Proposed revisions to the U.S. DOT’s Compliance, Safety, Accountability carrier scoring program — and to how the DOT uses those scores to target carriers deemed at risk for crashes — are being withdrawn, the Federal Motor Carrier Safety Administration announced Friday in a formal notice. The changes, proposed in July 2015 by FMCSA, sought to better align CSA’s Safety Measurement System BASIC scores with carriers’ risk of being involved in a crash.
The National Registry of Certified Medical Examiners website is currently down and operating in a very limited capacity as described below. At this time, there is no estimated date of when the system will return to normal operation.
See page 4 in newsletter.
The US Department of Transportation has issued a Regional Declaration of Emergency under 49 CFR 390.23. The Declaration is for 38 states and grants emergency relief from Parts 390 through 399 of Title 49 Code of Federal Regulations with some restrictions, and includes the transportation of fuel products into and rom the Affected States and jurisdictions.
Please keep a copy of this Declaration in the cab of your truck.
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Learn more about long stopping distances of large trucks and buses.
The Our Roads, Our Safety Partnership just released a new short video that depicts the long stopping distances that trucks and buses face, and provides tips on how passenger vehicle drivers can safely operate around these large vehicles.
For more resources
Carriers who are hit with citations for non-compliance with FMCSA’s electronic logging device mandate will not have points recorded against them in the Compliance, Safety, Accountability carrier scoring system, safety officials said today at a public hearing in Birmingham, Ala. It was previously announced that those drivers also will not be put out of service during that period.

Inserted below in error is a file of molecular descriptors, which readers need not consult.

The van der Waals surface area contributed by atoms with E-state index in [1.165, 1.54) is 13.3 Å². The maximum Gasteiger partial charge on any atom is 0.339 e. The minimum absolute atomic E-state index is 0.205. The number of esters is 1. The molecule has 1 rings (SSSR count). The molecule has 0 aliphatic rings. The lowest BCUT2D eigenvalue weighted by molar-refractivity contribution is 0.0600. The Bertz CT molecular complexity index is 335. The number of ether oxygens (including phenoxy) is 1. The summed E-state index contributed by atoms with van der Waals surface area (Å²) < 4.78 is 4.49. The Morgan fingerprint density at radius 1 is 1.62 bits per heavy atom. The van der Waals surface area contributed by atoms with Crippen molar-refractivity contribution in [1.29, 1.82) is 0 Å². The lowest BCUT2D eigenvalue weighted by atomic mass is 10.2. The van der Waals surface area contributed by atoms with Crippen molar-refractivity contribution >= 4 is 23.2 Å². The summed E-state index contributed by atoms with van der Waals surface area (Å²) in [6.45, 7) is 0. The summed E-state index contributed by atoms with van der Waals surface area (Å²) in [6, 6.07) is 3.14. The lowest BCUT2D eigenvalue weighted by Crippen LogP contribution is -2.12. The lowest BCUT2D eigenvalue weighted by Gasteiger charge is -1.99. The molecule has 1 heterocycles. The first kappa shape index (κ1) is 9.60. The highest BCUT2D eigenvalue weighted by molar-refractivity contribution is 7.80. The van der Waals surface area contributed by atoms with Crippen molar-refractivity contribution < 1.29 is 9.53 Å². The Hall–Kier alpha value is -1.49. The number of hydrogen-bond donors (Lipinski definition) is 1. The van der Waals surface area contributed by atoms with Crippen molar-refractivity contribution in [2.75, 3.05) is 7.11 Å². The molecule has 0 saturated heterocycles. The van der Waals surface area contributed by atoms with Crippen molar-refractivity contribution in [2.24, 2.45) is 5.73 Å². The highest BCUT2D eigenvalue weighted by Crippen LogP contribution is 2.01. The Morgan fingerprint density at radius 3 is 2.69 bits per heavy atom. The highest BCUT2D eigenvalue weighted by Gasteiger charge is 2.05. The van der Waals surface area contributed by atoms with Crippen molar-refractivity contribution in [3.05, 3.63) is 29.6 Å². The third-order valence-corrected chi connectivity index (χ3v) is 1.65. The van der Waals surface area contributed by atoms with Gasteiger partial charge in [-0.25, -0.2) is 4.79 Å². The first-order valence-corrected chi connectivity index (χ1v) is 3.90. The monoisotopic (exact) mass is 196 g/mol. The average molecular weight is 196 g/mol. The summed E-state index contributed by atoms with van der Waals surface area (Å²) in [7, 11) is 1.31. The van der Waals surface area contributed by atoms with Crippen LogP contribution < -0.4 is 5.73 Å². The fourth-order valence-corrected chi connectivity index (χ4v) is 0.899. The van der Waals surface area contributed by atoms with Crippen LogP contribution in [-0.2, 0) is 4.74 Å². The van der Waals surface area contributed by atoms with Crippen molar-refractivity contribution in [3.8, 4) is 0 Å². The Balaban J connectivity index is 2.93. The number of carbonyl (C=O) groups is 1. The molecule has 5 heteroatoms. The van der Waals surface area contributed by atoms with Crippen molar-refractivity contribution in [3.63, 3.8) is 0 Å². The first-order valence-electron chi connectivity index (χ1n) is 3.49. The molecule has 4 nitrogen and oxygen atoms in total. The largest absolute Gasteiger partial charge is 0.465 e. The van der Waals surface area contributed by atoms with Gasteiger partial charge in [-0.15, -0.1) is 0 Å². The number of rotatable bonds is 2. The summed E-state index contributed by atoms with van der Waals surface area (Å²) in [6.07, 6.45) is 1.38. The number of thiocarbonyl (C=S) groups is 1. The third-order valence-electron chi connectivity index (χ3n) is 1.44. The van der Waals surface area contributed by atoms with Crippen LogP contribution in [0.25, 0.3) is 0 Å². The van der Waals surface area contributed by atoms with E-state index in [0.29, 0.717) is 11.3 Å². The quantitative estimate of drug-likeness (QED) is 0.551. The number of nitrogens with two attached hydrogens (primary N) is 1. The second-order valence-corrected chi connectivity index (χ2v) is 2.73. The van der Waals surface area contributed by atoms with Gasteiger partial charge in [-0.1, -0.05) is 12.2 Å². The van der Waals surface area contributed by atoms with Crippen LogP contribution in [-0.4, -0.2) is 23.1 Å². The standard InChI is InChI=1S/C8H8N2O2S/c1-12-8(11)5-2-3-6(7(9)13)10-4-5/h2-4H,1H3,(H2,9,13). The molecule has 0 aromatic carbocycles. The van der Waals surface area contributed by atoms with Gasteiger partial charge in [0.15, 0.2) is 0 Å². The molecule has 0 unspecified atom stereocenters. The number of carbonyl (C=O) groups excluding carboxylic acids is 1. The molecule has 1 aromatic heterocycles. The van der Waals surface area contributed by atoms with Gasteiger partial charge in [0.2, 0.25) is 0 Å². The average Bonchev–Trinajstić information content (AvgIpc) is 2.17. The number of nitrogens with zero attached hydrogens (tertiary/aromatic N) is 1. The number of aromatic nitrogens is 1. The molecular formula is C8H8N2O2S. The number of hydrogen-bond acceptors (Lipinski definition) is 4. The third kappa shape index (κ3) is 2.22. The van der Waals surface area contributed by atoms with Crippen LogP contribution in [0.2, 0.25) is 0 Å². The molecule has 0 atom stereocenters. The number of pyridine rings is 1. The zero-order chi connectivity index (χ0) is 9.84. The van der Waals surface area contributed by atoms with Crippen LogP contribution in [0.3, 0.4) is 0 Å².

A driver found after the mandate’s implementation, Dec. 18, but before April 1, with no ELD or compliant AOBRD (automatic onboard recording device) will be cited for having no log, but it will have no impact on the associated motor carrier’s Safety Measurement System ranking, said Jon Dierberger, FMCSA field administrator.
ATLANTA. Despite recent speculation regarding potential delays for the electronic logging device (ELD) mandate, the Federal Motor Carrier Safety Administration (FMCSA) is proceeding with its plan to begin enforcing the rule on Dec. 18.
“We won’t be putting drivers out of service for simply failing to have an ELD, but if they’re not compliant with the hours of service rules or don’t have a paper record that shows that they’re compliant, they’ll continue to be put out of service,” explained Jon Dierberger, field administrator at FMCSA, during TU-Automotive’s Connected Fleets event. “That rule will still remain in effect.”
The Federal Motor Carrier Safety Administration is proposing to reduce Unified Carrier Registration fees for trucking companies, brokers and more for at least the next two years.
In its proposal, the agency says for the 2018 registration year, beginning Oct. 1, 2017, registration fees would be reduced below the current level by approximately 9.1 percent. The reduction is due to total revenues from the UCR Plan exceeding the statutory maximum for the 2016 registration year by $5.13 million, or approximately 4.55 percent. FMCSA says this is the first time the statutory maximum has been exceeded.
Additionally, for the 2019 registration year, beginning on or around Oct. 1, 2018, the fees would be reduced by approximately 4.55 percent from the current level to ensure fees don’t exceed the maximum.
Please note this important notice regarding the Temporary Closure of the Welcome Center on I95 in Seabrook NH. There will be no parking. Please find an alternate spot for breaks.
Insulin-dependent diabetic truckers may no longer have to request a formal exemption from the Federal Motor Carrier Safety Administration, should a new federal rule go into effect.
The Federal Motor Carrier Safety Administration announced Monday it is seeking public comments on a revised 2015 rule eliminating the exemption requirement for insulin-dependent diabetic drivers. Instead, the rule would give individual medical examiners authority to grant or deny diabetic drivers their medical certificates.
A rulemaking meant to establish criteria and processes for instituting sleep apnea screening requirements for truck operators will officially be withdrawn on Monday, according to a notice issued Friday by the Federal Motor Carrier Safety Administration.